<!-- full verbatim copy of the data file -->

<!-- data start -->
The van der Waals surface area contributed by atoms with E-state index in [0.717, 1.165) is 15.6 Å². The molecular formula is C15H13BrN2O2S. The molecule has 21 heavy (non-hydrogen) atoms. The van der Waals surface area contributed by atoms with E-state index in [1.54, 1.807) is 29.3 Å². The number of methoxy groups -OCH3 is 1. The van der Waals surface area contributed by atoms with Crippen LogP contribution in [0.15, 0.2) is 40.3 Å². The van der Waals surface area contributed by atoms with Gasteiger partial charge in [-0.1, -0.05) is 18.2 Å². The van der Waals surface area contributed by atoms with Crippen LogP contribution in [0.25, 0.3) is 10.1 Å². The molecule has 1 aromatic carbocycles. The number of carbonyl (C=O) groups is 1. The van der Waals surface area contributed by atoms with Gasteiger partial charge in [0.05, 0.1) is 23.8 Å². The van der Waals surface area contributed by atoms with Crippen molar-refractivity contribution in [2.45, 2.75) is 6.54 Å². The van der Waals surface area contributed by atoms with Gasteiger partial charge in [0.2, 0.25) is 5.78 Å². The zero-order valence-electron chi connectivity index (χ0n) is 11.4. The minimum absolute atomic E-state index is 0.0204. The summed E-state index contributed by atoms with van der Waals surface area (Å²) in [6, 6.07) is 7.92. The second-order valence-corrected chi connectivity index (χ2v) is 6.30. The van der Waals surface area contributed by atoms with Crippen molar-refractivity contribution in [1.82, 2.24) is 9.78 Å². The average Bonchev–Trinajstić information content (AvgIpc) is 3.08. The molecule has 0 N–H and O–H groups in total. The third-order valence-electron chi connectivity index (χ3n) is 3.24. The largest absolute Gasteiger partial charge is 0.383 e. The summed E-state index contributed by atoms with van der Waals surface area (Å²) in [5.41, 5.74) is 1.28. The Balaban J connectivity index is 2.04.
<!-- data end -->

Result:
The van der Waals surface area contributed by atoms with E-state index in [0.717, 1.165) is 15.6 Å². The molecular formula is C15H13BrN2O2S. The molecule has 21 heavy (non-hydrogen) atoms. The van der Waals surface area contributed by atoms with E-state index in [1.54, 1.807) is 29.3 Å². The number of methoxy groups -OCH3 is 1. The van der Waals surface area contributed by atoms with Crippen LogP contribution in [0.15, 0.2) is 40.3 Å². The van der Waals surface area contributed by atoms with Gasteiger partial charge in [-0.1, -0.05) is 18.2 Å². The van der Waals surface area contributed by atoms with Crippen LogP contribution in [0.25, 0.3) is 10.1 Å². The molecule has 1 aromatic carbocycles. The number of carbonyl (C=O) groups is 1. The van der Waals surface area contributed by atoms with Gasteiger partial charge in [0.05, 0.1) is 23.8 Å². The van der Waals surface area contributed by atoms with Crippen molar-refractivity contribution in [2.45, 2.75) is 6.54 Å². The van der Waals surface area contributed by atoms with Gasteiger partial charge in [0.2, 0.25) is 5.78 Å². The zero-order valence-electron chi connectivity index (χ0n) is 11.4. The minimum absolute atomic E-state index is 0.0204. The summed E-state index contributed by atoms with van der Waals surface area (Å²) in [6, 6.07) is 7.92. The second-order valence-corrected chi connectivity index (χ2v) is 6.30. The van der Waals surface area contributed by atoms with Crippen molar-refractivity contribution in [1.82, 2.24) is 9.78 Å². The average Bonchev–Trinajstić information content (AvgIpc) is 3.08. The molecule has 0 N–H and O–H groups in total. The third-order valence-electron chi connectivity index (χ3n) is 3.24. The largest absolute Gasteiger partial charge is 0.383 e. The summed E-state index contributed by atoms with van der Waals surface area (Å²) in [5.41, 5.74) is 1.28. The Balaban J connectivity index is 2.04.